About the Author
Irene Hannon, who writes both romance and romantic suspense, is the author of more than 45 novels. Her books have been honored with two coveted RITA Awards from Romance Writers of America (the “Oscar” of romantic fiction), a National Readers' Choice Award, three HOLT Medallions, a Daphne du Maurier Award, a Retailers Choice Award, a Booksellers' Best Award and two Reviewers' Choice Awards from RT Book Reviews magazine. She is also a two-time Christy Award finalist.
A former corporate communications executive with a Fortune 500 company, Irene now writes full time. In her spare time, she enjoys singing, long walks, cooking, gardening, traveling and spending time with family.
To learn more about Irene and her books, visit www.irenehannon.com.
1. How did you get started as an author? What or whom inspired you?I didn’t really “get started” as an author; I was born a writer. So I’ve written for as long as I can remember. It’s part of my DNA. I’m also an avid reader and book lover. I can’t say any one person inspired me, but the support of my parents, an incredible high school English teacher, and the amazing writers who whetted my appetite for fiction all encouraged me when I began to think about writing my first book.
2. What writing projects are you currently working on? What can you tell us about these projects?With the release of Tangled Webs in October, I’m wrapping up my Men of Valor series, which features three brothers with special forces background. The McGregor men have been phenomenal! In 2017, I’ll be continuing my Hope Harbor contemporary romance/women’s fiction series, which is set in a charming small town on the Oregon coast where hearts heal…and love blooms. Sandpiper Cove will be out in April. I’ve been so gratified by reader response to this special place. And in October, I’ll be launching my Code of Honor suspense series, which stars three longtime friends who had challenging childhoods. I should point out that all of my series books can be read as standalone novels. No plot points carry over from book to book.
3. What does your writing process look like?I typically spend a fair amount of time upfront learning about my characters and developing the major conflicts. Once I have a good handle on those elements, I start to think about the best way to open the book, and begin to work on the first chapter. From there, I dive in and let the characters guide the story. I don’t outline. Each day, I sit at my computer and review and edit the words I’ve written the day before, then move on to new material and follow where the story leads.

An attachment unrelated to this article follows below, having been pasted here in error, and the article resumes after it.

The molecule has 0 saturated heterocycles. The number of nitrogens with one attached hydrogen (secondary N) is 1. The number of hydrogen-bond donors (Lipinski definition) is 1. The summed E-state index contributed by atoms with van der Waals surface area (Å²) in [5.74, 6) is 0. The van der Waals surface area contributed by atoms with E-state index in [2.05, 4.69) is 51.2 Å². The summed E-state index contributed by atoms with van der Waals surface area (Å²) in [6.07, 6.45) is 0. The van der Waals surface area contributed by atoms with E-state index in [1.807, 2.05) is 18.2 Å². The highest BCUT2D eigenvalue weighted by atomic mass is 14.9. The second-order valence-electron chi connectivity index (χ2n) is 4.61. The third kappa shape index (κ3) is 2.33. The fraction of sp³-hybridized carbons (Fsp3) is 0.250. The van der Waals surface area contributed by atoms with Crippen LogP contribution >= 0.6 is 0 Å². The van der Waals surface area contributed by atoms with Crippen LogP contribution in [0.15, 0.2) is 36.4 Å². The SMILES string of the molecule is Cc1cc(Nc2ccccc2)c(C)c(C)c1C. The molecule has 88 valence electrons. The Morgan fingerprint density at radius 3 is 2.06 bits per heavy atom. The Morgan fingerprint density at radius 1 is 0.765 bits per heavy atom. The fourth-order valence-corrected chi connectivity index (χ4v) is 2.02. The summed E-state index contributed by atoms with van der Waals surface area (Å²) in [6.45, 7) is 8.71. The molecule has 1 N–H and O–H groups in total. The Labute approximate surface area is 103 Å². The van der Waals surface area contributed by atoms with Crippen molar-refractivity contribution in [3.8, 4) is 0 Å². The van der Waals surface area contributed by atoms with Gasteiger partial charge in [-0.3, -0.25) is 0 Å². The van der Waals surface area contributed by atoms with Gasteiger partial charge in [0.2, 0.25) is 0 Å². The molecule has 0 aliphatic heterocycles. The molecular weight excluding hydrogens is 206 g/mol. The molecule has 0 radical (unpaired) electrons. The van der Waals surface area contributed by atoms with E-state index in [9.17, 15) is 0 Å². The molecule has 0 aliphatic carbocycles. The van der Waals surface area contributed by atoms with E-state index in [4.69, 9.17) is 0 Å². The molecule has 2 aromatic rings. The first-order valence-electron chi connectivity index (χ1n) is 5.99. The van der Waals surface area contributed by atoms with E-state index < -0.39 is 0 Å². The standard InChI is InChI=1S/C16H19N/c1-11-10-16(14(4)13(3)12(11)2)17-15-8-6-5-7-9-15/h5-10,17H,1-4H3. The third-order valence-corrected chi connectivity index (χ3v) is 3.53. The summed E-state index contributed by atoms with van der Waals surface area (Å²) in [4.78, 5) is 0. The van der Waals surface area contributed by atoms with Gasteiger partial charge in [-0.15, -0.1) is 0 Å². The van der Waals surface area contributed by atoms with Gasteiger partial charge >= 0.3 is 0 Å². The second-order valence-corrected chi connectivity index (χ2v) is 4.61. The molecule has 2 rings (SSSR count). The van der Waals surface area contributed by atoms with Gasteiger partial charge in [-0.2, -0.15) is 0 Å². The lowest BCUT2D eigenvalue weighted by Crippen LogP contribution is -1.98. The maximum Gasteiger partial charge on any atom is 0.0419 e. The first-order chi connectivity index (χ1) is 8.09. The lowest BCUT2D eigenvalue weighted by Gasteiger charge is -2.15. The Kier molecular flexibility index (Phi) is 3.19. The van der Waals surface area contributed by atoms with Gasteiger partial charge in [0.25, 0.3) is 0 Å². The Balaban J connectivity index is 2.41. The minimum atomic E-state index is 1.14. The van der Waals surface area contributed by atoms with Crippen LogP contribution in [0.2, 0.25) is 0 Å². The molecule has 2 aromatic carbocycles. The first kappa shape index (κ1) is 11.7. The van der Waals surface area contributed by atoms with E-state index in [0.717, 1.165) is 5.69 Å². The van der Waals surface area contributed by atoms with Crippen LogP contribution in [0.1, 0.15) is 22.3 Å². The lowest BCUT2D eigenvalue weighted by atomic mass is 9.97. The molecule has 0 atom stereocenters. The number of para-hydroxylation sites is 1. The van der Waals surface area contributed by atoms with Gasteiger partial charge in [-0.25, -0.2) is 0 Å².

4. What are some of your favorite books/authors?I read so many authors, it would be difficult to name a favorite. But I know I can always count on Linda Goodnight, Becky Wade and Kathryn Springer to deliver a good story—among many others.
5. What period of history interests you the most? Does this influence your writing?I don’t write historical novels. All of my books are set in present day. So no particular period of history influences my writing.
6. When did you write your first novel? How old were you?I wrote my first book—more of a novella, because it was short—in my early twenties. And it was really, really, really bad. I don’t think I even showed it to my mother. I still have it, but it’s in the deepest, darkest corner of my closet, where it shall forever remain!
7. What did you want to be when you grew up? Did becoming an author ever cross your mind?I considered quite a few professions in my younger years. Actress (I wrote/produced/directed/and starred in many backyard shows), astronomer (until I found out how much math was required), and organizational psychologist. The latter almost became my profession; I majored in psychology in college. But I ended up getting a master’s degree in journalism. I honestly never thought about being an author as a career. I came from a family that was rich in love, but we didn’t have an abundance of material blessings. At one point, my dad worked three jobs at once. So I knew when I went to college I had to find a practical career that would pay the bills. Once I graduated, I worked in corporate American for more than twenty years, writing novels on the side. I didn’t become a full-time author until I’d laid a firm groundwork for a career in publishing.
8. What hobbies do you enjoy when you are not writing?I love to sing, so you’ll find me performing in community musical theater productions whenever my schedule permits. I also love to garden, and a vacation isn’t a vacation for me without some long hikes in remote settings with spectacular scenery. J
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